• Bricks & Words #7: ‘The Thirties: Recalling the English Architectural Scene’

    Art Deco was the first architectural style that I was ever really aware of, back in the 1980s, probably a result of exposure to television dramas and Sunday supplement articles, both of which presented the delightful geometries and pastel colours of Deco as winningly seductive. It was a movement whose works I learned early to appreciate and which I still enjoy and which led me to join the Twentieth Century Society (originally the Thirties Society). This book, similarly one of the first I acquired on the subject of architecture, is a wonderful introduction to a period when home-grown and émigré architects alike brought optimism and interest to the built environment of England.

    Briskly but not shallowly, Dean takes the reader engagingly through almost every aspect of the style and its application, from iconic houses to public places of entertainment and from the parallel Modernist movement to the underlying social reforms of which the architecture was often a manifestation. Most of the principal personalities of the time are included, such as Oliver Hill, Wells Coates, Lubetkin, Chermayeff and so on, and insights into their characters are given as well as their works. Clients, materials, theories and more are also addressed. Importantly the whole is heavily and beautifully illustrated with material from the RIBA collection. For me this was a revelation, as the many colour plates often include the exquisite perspective works of Cyril A. Farey and J.D.M. Harvey, little worlds of paint and gouche in which to become lost. Altogether this is a perfect primer to the subject at hand, and well worth acquiring.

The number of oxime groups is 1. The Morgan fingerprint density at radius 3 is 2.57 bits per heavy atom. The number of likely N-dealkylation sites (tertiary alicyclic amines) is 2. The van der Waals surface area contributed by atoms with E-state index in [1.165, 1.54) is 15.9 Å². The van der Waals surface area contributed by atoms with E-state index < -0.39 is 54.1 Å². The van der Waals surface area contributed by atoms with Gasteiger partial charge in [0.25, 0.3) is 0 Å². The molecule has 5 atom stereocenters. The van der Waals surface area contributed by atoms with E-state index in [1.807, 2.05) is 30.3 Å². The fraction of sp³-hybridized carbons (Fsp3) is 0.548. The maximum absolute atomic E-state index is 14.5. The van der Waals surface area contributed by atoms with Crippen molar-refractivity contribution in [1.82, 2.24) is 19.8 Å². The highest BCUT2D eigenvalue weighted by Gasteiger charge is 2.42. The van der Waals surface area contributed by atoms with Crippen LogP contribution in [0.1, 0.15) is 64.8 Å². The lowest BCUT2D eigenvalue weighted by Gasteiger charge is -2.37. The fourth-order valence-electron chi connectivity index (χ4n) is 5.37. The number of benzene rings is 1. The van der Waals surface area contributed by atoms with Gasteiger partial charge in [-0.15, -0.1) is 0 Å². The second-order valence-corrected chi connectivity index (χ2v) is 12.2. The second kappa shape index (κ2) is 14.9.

‘The Thirties: Recalling the English Architectural Scene’ by David Dean (RIBA, 1983)

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Chris Rogers writer on architecture and visual culture

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